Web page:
Regardless how it all hangs together, the set pieces in The Matrix Reloaded are some of the best in the business. As an action film, it can’t compare to the original, whose structure was built for immense catharsis in the final act. This one takes an inverse approach, opening with a bang and closing with a bridge to the next film (which in turn, does not open with a bang).
It’s a sequel in the order of Halo 2 or Metal Gear Solid 2. It’s bigger and more ambitious, and perhaps this was its downfall. It’s not a perfect movie, and it’s one that I have no illusions about apologizing for here. They say that if you cut together this one and Revolutions, you might get one solid movie, leaving the philosophy and exposition at the door.
In earlier days, I might’ve agreed. But The Matrix story and mythos, while too grim to be escapist enough to support an expanded universe and franchise, is complex — and only becomes convoluted in its telling (the Architect, the Oracle, etc.).
These characters seem confusing to us and to Neo because they are the ultimate game-players. They’re the ones driving the story, with the Oracle in particular acting as super-protagonist. And in this entry, we discover that the Prophecy is actually just manufactured by the Machines as another layer of control, an incredibly fucked up idea that’s more literary SF than anything I’d seen around that time.
It’s a more physical reflection of the matrix itself, a prison for our minds but this time taking the form of unshakable faith and a religious belief in salvation. If this is our Empire Strikes Back, dark second chapter (as it were), that’s about as despairing as a situation can become. We might have our prophesized warrior, but all of the invincibility he displayed earlier will have to come from within — and indeed, the next movie tests him in different ways.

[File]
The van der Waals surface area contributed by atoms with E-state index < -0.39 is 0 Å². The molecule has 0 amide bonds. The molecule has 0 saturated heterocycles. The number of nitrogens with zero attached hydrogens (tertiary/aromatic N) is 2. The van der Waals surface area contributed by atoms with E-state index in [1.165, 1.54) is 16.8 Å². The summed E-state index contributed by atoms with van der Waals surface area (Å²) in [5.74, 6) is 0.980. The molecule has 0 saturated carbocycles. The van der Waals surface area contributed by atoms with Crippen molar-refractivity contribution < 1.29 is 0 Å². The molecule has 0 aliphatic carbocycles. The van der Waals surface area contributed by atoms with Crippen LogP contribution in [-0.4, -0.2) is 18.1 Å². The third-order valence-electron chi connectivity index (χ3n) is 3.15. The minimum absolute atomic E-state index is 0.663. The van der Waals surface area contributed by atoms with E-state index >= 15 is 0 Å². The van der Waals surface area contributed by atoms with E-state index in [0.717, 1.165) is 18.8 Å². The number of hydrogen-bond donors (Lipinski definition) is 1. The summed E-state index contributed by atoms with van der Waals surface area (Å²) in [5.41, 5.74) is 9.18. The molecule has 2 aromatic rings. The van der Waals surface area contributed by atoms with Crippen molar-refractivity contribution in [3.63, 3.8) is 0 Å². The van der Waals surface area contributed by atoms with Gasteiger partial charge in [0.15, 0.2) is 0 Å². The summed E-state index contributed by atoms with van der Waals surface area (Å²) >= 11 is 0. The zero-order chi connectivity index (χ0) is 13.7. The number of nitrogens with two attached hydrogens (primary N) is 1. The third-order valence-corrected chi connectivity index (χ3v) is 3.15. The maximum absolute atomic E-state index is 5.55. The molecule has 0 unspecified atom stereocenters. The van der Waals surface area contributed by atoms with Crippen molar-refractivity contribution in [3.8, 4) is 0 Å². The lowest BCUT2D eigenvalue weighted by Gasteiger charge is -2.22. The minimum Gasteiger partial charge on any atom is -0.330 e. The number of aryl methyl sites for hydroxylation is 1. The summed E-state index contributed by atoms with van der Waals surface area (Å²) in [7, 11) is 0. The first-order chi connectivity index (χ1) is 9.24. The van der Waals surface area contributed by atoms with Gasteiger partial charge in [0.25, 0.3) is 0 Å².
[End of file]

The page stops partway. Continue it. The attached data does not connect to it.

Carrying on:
The Matrix trilogy appeals to me because it manages to balance two things: genre pastiche, and focused art direction. The former is what makes the movies so exciting, combining influence from anime and Hong Kong action cinema toward set pieces that are cool in themselves, and directed with otherworldly skill. In this film, this is best exemplified in the Neo/Seraph fight scene, where the camerawork should be studied as a requirement for all action movie directors.
The focused art direction begins when we explore the real world, mostly centered around Zion. There’s Giger-influence in the machines and in the architecture, and the whole of it is appropriately post-apocalyptic, but far from generic. All too often in science-fiction cinema does world-building take on familiar or even blank aesthetics.
The Matrix Reloaded embodies this balance better than others in the trilogy, because it’s an intermediary between the slick, almost noirish original, and the operatic epic of the final entry. We have the art direction applied to the genre pastiche, such that the John Woo action and HK martial arts is sunglasses and virtual superpowers.
The ‘Burly Brawl’ might be too gimmicky or CG-obvious, but for my money, the Chateau fight is the big scene. This is where that balance comes in, where we have these guys who can jump real high, and you combine that with medieval weapons (to make the set piece unique), unique soundtrack by Rob Dougan, and that direction that makes for some jaw-dropping shots.
Is there anything more to it than this balance? This collection of set pieces, unique to The Matrix universe and embodying everything cool about the blend of scifi and HK cinema? The narrative is in development, to be paid off. This is setup, so you have to hope that there’s enough there to carry you through emotionally. There was enough for me, but I understand where it falters for others.